2.1. Cell Culture
Corneal keratocytes were isolated from rabbit eyes obtained from Pel Freez (Rogers, AR, USA) as previously described. Cells were cultured in tissue culture flasks with medium consisting of Dulbecco’s modified Eagle’s minimum essential medium with pyruvate (DMEM; Invtrogen, Carlsbad, CA), supplemented with 1% RPMI vitamin mix (Sigma-Aldrich, St. Louis, MO), 100µM nonessential amino acids (Invitrogen, Carlsbad, CA), 100µg/ml ascorbic acid, and 1% penicillin/streptomycin amphotericin B (Fungizone; BioWhittaker, Inc., Walkersville, MD) to maintain the keratocyte phenotype.
2.2. Preparation of Cell-Seeded Compressed Collagen Matrices
To prepare compressed collagen matrices, 10mg/ml of Type I Rat Tail collagen (BD Biosciences, San Jose, CA) was diluted to a final concentration of 4mg/ml. 0.6ml of 10X DMEM was added to 5ml of the collagen solution and after drop-wise neutralization with 1N sodium hydroxide, a suspension of 8×106
keratocytes in 0.6ml serum-free media was added to the collagen mixture. The solution containing cells and the collagen was poured into a 3×2×1cm well and allowed to set for 30 minutes at 37°C. Following polymerization, the matrix was compacted by external compression as previously described [34
]. Briefly, a layer of nylon mesh (~50µm mesh size) was placed on a double layer of filter paper. The matrices were placed on the nylon mesh, covered with another layer of nylon mesh and a pane of glass, and loaded with a 130g stainless steel block for 5 minutes at room temperature. This led to the formation of flat collagen sheet approximately 400 microns thick, with a cell density of ~33,000 cells/mm3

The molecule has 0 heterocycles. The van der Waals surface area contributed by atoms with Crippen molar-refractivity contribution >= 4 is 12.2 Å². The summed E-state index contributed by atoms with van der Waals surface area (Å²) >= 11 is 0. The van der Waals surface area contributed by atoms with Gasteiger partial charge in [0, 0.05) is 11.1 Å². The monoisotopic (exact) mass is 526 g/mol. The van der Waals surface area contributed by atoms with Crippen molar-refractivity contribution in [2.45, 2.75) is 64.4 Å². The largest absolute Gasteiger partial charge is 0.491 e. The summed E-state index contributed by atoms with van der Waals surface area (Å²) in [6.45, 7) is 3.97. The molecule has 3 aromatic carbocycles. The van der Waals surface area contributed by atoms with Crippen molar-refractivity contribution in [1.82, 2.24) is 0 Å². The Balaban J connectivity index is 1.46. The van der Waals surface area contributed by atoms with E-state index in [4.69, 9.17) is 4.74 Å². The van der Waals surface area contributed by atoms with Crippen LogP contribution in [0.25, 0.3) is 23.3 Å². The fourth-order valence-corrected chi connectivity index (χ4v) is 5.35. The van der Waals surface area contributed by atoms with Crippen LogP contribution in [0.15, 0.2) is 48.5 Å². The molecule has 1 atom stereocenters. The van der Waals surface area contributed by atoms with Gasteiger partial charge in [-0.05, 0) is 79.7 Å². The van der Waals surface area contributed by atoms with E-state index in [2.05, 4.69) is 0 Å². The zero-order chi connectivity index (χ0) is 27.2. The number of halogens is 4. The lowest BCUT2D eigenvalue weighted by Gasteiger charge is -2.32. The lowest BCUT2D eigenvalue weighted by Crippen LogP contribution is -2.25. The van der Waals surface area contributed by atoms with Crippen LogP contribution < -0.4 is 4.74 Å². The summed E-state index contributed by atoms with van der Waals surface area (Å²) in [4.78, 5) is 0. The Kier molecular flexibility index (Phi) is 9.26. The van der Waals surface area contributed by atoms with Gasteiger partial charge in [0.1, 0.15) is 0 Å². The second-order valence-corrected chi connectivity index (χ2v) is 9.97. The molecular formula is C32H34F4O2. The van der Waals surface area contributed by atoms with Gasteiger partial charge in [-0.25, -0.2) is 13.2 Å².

which is somewhat higher than that of the human cornea (20,522 ± 2,981 cells/mm3
2.3. Preparation of Sandwiched Compressed Collagen Matrices
To prepare compressed sandwich collagen matrices, 0.3ml of 10X DMEM was added to 2.5ml of collagen solution and after drop-wise neutralization with 1N sodium hydroxide, 0.3ml serum-free media was added to the collagen mixture. The collagen mixture with no cells was poured into a 3×2×1cm well and allowed to set for 30 minutes at 37°C. Following polymerization, a suspension of 2×106 or 5×105 keratocytes in 1 ml serum-free media was poured over the polymerized collagen. After 30 minutes to allow cell attachment to the matrix, media (including unattached cells) was removed from the top of the collagen. Another layer of collagen was poured over the layer of cells and incubated for 30 minutes at 37°C. Following polymerization, the matrix was compacted by external compression as described above.
2.4. In Vitro Injuries